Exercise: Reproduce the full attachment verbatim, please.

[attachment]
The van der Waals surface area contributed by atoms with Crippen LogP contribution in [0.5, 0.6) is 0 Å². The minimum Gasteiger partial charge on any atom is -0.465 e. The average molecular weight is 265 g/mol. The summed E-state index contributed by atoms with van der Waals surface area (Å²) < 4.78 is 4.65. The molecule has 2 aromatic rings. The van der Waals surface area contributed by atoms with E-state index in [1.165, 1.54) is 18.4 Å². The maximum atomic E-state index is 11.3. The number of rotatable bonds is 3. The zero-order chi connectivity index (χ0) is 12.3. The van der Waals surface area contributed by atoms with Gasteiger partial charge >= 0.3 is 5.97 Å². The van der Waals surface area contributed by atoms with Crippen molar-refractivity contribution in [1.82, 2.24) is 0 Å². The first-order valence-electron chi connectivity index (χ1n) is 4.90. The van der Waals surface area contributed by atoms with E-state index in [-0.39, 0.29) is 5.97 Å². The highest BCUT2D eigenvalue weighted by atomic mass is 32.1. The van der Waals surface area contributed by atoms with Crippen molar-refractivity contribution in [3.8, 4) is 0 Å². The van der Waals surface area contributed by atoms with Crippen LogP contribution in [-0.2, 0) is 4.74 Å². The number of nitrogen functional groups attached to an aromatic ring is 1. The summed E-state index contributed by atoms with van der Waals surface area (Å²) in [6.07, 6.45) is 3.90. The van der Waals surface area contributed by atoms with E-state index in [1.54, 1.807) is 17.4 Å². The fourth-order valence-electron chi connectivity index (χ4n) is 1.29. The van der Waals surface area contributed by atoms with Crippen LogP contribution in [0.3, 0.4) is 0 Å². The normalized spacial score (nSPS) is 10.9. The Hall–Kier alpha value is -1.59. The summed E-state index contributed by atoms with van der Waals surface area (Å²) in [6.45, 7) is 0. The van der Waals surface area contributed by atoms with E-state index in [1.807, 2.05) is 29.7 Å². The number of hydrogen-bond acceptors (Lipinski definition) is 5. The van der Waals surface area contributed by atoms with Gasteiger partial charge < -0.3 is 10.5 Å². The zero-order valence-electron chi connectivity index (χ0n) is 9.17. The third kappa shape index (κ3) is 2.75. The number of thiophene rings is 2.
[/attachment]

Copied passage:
The van der Waals surface area contributed by atoms with Crippen LogP contribution in [0.5, 0.6) is 0 Å². The minimum Gasteiger partial charge on any atom is -0.465 e. The average molecular weight is 265 g/mol. The summed E-state index contributed by atoms with van der Waals surface area (Å²) < 4.78 is 4.65. The molecule has 2 aromatic rings. The van der Waals surface area contributed by atoms with E-state index in [1.165, 1.54) is 18.4 Å². The maximum atomic E-state index is 11.3. The number of rotatable bonds is 3. The zero-order chi connectivity index (χ0) is 12.3. The van der Waals surface area contributed by atoms with Gasteiger partial charge >= 0.3 is 5.97 Å². The van der Waals surface area contributed by atoms with Crippen molar-refractivity contribution in [1.82, 2.24) is 0 Å². The first-order valence-electron chi connectivity index (χ1n) is 4.90. The van der Waals surface area contributed by atoms with E-state index in [-0.39, 0.29) is 5.97 Å². The highest BCUT2D eigenvalue weighted by atomic mass is 32.1. The van der Waals surface area contributed by atoms with Crippen molar-refractivity contribution in [3.8, 4) is 0 Å². The van der Waals surface area contributed by atoms with Crippen LogP contribution in [-0.2, 0) is 4.74 Å². The number of nitrogen functional groups attached to an aromatic ring is 1. The summed E-state index contributed by atoms with van der Waals surface area (Å²) in [6.07, 6.45) is 3.90. The van der Waals surface area contributed by atoms with E-state index in [1.54, 1.807) is 17.4 Å². The fourth-order valence-electron chi connectivity index (χ4n) is 1.29. The van der Waals surface area contributed by atoms with Crippen LogP contribution in [0.3, 0.4) is 0 Å². The normalized spacial score (nSPS) is 10.9. The Hall–Kier alpha value is -1.59. The summed E-state index contributed by atoms with van der Waals surface area (Å²) in [6.45, 7) is 0. The van der Waals surface area contributed by atoms with E-state index in [1.807, 2.05) is 29.7 Å². The number of hydrogen-bond acceptors (Lipinski definition) is 5. The van der Waals surface area contributed by atoms with Gasteiger partial charge < -0.3 is 10.5 Å². The zero-order valence-electron chi connectivity index (χ0n) is 9.17. The third kappa shape index (κ3) is 2.75. The number of thiophene rings is 2.